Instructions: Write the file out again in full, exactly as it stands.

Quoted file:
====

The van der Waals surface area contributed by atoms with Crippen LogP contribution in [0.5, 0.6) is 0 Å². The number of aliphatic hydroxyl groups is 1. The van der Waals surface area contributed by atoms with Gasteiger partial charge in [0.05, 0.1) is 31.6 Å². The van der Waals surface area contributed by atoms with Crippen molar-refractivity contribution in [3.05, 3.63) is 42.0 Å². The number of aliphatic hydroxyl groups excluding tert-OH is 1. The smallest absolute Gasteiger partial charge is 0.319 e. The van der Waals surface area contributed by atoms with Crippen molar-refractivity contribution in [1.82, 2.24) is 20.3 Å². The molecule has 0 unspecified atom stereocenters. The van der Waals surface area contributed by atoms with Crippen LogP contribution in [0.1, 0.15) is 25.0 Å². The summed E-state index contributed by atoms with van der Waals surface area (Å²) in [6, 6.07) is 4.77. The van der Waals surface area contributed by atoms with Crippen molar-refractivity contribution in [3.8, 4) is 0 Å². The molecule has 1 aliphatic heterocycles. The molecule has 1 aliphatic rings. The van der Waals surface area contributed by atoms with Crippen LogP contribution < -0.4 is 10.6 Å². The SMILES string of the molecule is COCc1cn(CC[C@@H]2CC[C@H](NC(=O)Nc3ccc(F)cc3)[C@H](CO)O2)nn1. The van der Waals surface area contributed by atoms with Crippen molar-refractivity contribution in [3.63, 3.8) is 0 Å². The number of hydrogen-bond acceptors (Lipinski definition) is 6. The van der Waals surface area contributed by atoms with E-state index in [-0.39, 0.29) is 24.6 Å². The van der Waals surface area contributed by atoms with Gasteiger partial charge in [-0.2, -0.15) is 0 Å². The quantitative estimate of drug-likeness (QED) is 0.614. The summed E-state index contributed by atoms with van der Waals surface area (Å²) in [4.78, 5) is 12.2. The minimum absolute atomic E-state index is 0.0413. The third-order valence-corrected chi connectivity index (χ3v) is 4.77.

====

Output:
The van der Waals surface area contributed by atoms with Crippen LogP contribution in [0.5, 0.6) is 0 Å². The number of aliphatic hydroxyl groups is 1. The van der Waals surface area contributed by atoms with Gasteiger partial charge in [0.05, 0.1) is 31.6 Å². The van der Waals surface area contributed by atoms with Crippen molar-refractivity contribution in [3.05, 3.63) is 42.0 Å². The number of aliphatic hydroxyl groups excluding tert-OH is 1. The smallest absolute Gasteiger partial charge is 0.319 e. The van der Waals surface area contributed by atoms with Crippen molar-refractivity contribution in [1.82, 2.24) is 20.3 Å². The molecule has 0 unspecified atom stereocenters. The van der Waals surface area contributed by atoms with Crippen LogP contribution in [0.1, 0.15) is 25.0 Å². The summed E-state index contributed by atoms with van der Waals surface area (Å²) in [6, 6.07) is 4.77. The van der Waals surface area contributed by atoms with Crippen molar-refractivity contribution in [3.8, 4) is 0 Å². The molecule has 1 aliphatic heterocycles. The molecule has 1 aliphatic rings. The van der Waals surface area contributed by atoms with Crippen LogP contribution < -0.4 is 10.6 Å². The SMILES string of the molecule is COCc1cn(CC[C@@H]2CC[C@H](NC(=O)Nc3ccc(F)cc3)[C@H](CO)O2)nn1. The van der Waals surface area contributed by atoms with Crippen molar-refractivity contribution in [3.63, 3.8) is 0 Å². The number of hydrogen-bond acceptors (Lipinski definition) is 6. The van der Waals surface area contributed by atoms with E-state index in [-0.39, 0.29) is 24.6 Å². The van der Waals surface area contributed by atoms with Gasteiger partial charge in [-0.2, -0.15) is 0 Å². The quantitative estimate of drug-likeness (QED) is 0.614. The summed E-state index contributed by atoms with van der Waals surface area (Å²) in [4.78, 5) is 12.2. The minimum absolute atomic E-state index is 0.0413. The third-order valence-corrected chi connectivity index (χ3v) is 4.77.